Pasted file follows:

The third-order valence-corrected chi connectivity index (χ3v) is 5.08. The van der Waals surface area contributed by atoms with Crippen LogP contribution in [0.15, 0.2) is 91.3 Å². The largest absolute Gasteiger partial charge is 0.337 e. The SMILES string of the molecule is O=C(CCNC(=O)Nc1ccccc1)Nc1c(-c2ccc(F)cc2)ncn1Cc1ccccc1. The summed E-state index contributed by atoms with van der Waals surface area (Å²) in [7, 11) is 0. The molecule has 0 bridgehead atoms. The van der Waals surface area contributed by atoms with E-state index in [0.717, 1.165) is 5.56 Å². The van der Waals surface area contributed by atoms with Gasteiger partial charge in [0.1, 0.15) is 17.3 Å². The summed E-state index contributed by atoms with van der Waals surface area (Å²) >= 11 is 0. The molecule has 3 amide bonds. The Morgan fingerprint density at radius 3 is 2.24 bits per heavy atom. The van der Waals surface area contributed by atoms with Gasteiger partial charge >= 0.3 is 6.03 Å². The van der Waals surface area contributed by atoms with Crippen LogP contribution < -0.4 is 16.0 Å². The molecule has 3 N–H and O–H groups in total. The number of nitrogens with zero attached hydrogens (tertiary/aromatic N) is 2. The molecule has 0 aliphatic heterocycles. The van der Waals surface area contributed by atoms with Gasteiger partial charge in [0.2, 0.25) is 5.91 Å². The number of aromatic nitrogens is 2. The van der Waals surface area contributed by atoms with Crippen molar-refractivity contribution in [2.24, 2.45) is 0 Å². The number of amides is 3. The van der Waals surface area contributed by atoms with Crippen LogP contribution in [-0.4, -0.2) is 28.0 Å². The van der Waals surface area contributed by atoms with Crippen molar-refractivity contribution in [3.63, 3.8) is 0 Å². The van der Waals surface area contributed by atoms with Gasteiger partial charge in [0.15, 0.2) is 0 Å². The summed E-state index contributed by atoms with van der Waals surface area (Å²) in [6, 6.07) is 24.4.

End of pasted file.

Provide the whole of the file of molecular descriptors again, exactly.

The third-order valence-corrected chi connectivity index (χ3v) is 5.08. The van der Waals surface area contributed by atoms with Crippen LogP contribution in [0.15, 0.2) is 91.3 Å². The largest absolute Gasteiger partial charge is 0.337 e. The SMILES string of the molecule is O=C(CCNC(=O)Nc1ccccc1)Nc1c(-c2ccc(F)cc2)ncn1Cc1ccccc1. The summed E-state index contributed by atoms with van der Waals surface area (Å²) in [7, 11) is 0. The molecule has 0 bridgehead atoms. The van der Waals surface area contributed by atoms with E-state index in [0.717, 1.165) is 5.56 Å². The van der Waals surface area contributed by atoms with Gasteiger partial charge in [0.1, 0.15) is 17.3 Å². The summed E-state index contributed by atoms with van der Waals surface area (Å²) >= 11 is 0. The molecule has 3 amide bonds. The Morgan fingerprint density at radius 3 is 2.24 bits per heavy atom. The van der Waals surface area contributed by atoms with Gasteiger partial charge >= 0.3 is 6.03 Å². The van der Waals surface area contributed by atoms with Crippen LogP contribution < -0.4 is 16.0 Å². The molecule has 3 N–H and O–H groups in total. The number of nitrogens with zero attached hydrogens (tertiary/aromatic N) is 2. The molecule has 0 aliphatic heterocycles. The van der Waals surface area contributed by atoms with Gasteiger partial charge in [0.2, 0.25) is 5.91 Å². The number of aromatic nitrogens is 2. The van der Waals surface area contributed by atoms with Crippen molar-refractivity contribution in [2.24, 2.45) is 0 Å². The number of amides is 3. The van der Waals surface area contributed by atoms with Crippen LogP contribution in [-0.4, -0.2) is 28.0 Å². The van der Waals surface area contributed by atoms with Crippen molar-refractivity contribution in [3.63, 3.8) is 0 Å². The van der Waals surface area contributed by atoms with Gasteiger partial charge in [0.15, 0.2) is 0 Å². The summed E-state index contributed by atoms with van der Waals surface area (Å²) in [6, 6.07) is 24.4.